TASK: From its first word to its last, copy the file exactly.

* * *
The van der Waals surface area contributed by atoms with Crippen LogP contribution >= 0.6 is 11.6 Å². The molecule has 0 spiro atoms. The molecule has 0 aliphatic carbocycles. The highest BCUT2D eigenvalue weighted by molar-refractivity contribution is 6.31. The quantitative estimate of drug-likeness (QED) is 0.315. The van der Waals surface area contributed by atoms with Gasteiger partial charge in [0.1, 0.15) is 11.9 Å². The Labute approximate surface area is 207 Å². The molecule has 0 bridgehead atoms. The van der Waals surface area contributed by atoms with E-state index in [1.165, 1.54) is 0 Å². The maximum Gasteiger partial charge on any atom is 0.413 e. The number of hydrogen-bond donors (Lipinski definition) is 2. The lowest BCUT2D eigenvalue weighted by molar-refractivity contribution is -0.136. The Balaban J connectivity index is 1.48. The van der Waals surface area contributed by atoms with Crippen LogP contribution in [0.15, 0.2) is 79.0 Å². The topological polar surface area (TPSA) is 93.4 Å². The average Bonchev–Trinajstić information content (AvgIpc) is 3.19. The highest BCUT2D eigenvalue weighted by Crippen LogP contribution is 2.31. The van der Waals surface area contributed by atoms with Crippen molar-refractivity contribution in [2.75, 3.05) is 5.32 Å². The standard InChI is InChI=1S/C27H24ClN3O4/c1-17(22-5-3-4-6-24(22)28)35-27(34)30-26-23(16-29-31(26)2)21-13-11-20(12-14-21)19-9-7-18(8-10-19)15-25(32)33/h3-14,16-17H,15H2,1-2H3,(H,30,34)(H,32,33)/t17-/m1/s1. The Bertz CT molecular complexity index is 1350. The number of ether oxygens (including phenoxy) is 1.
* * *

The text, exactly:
The van der Waals surface area contributed by atoms with Crippen LogP contribution >= 0.6 is 11.6 Å². The molecule has 0 spiro atoms. The molecule has 0 aliphatic carbocycles. The highest BCUT2D eigenvalue weighted by molar-refractivity contribution is 6.31. The quantitative estimate of drug-likeness (QED) is 0.315. The van der Waals surface area contributed by atoms with Gasteiger partial charge in [0.1, 0.15) is 11.9 Å². The Labute approximate surface area is 207 Å². The molecule has 0 bridgehead atoms. The van der Waals surface area contributed by atoms with E-state index in [1.165, 1.54) is 0 Å². The maximum Gasteiger partial charge on any atom is 0.413 e. The number of hydrogen-bond donors (Lipinski definition) is 2. The lowest BCUT2D eigenvalue weighted by molar-refractivity contribution is -0.136. The Balaban J connectivity index is 1.48. The van der Waals surface area contributed by atoms with Crippen LogP contribution in [0.15, 0.2) is 79.0 Å². The topological polar surface area (TPSA) is 93.4 Å². The average Bonchev–Trinajstić information content (AvgIpc) is 3.19. The highest BCUT2D eigenvalue weighted by Crippen LogP contribution is 2.31. The van der Waals surface area contributed by atoms with Crippen molar-refractivity contribution in [2.75, 3.05) is 5.32 Å². The standard InChI is InChI=1S/C27H24ClN3O4/c1-17(22-5-3-4-6-24(22)28)35-27(34)30-26-23(16-29-31(26)2)21-13-11-20(12-14-21)19-9-7-18(8-10-19)15-25(32)33/h3-14,16-17H,15H2,1-2H3,(H,30,34)(H,32,33)/t17-/m1/s1. The Bertz CT molecular complexity index is 1350. The number of ether oxygens (including phenoxy) is 1.